The Poetry of William Blake

Contributor: Melissa Kowalski. Lesson ID: 11622

In these days of self-publishing and do-it-yourself everything, William Blake may not have stood out. But in his time, he was considered "mad." Read for yourself, and illustrate a Blake poem yourself!

categories

Literary Studies

subject
Reading
learning style
Visual
personality style
Beaver
Grade Level
High School (9-12)
Lesson Type
Dig Deeper

Lesson Plan - Get It!

Audio:

If you were writing poetry that would be illustrated, would you rather hire a professional illustrator or create your own images to accompany your poems? Who would print your poetry? Would you want to be considered "mad" for your views?

A Poison Tree

Image from The William Blake Archive, via Wikimedia Commons, is in the public domain.

Portrait of William Blake

Image by Thomas Phillips from The Morgan Library, via Wikimedia Commons, is in the public domain.

The best way to be introduced to William Blake's unusual life is to read the William Blake biography provded by poets.org.

As you read, answer the following questions on a separate sheet of paper. After you have finished reading and answering the questions, discuss your responses with your parent or teacher:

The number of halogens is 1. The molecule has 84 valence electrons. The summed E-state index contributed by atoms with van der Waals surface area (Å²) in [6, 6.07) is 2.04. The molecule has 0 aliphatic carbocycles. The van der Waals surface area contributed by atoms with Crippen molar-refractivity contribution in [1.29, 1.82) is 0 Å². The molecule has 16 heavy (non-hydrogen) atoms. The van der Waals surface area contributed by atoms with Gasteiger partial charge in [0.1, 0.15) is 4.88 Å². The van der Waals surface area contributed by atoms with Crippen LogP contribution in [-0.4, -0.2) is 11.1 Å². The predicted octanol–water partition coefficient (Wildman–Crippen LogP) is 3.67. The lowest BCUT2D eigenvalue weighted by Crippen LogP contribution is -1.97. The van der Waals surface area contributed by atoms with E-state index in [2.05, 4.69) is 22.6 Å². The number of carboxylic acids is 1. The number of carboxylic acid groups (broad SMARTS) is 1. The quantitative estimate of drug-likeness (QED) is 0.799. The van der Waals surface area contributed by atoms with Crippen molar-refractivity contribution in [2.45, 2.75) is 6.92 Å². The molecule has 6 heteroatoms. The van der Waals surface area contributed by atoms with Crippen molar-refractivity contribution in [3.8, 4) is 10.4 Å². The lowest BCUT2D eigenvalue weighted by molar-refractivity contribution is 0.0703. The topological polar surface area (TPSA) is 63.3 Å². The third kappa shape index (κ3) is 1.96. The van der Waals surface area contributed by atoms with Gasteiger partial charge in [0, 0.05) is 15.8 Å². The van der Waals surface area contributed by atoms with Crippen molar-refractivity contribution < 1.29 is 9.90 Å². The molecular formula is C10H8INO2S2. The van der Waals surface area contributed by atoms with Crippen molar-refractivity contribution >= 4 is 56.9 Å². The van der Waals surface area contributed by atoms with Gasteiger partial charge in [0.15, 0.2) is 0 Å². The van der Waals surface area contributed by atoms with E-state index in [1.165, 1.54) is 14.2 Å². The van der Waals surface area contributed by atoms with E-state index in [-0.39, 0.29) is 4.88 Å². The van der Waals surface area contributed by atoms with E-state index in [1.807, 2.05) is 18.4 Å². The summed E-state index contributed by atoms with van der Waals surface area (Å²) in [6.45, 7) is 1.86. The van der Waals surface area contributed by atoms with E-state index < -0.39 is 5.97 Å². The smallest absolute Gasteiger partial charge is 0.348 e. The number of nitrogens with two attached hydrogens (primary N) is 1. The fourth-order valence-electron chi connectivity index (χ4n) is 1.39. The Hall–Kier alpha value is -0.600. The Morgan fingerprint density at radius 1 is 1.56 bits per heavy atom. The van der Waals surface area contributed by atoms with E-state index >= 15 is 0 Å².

• What subjects influenced Blake's writing?
  • What type of education did Blake receive as a child?
  • How did Blake learn the engraving trade?
  • Why did Blake spend a lot of time in Westminster Abbey, and how did this experience influence him?
  • What skills did Blake teach his wife, Catherine?
  • How would you describe the process of relief etching?
  • Why did Blake often have difficulty finding engraving work?

Was there anything about Blake's life that surprised you? Discuss your response with your parent or teacher.

William Blake was considered a radical, even by his friends, for his religious beliefs and for his unusual style of engraving. Because of his unconventionality, he struggled to find work for most of his adult life, but he was emotionally supported by his wife of nearly 45 years, Catherine.

Move on to the Got It? section to learn more about Blake's engraving process, and to read several of his famous poems that he illustrated using the relief etching method.

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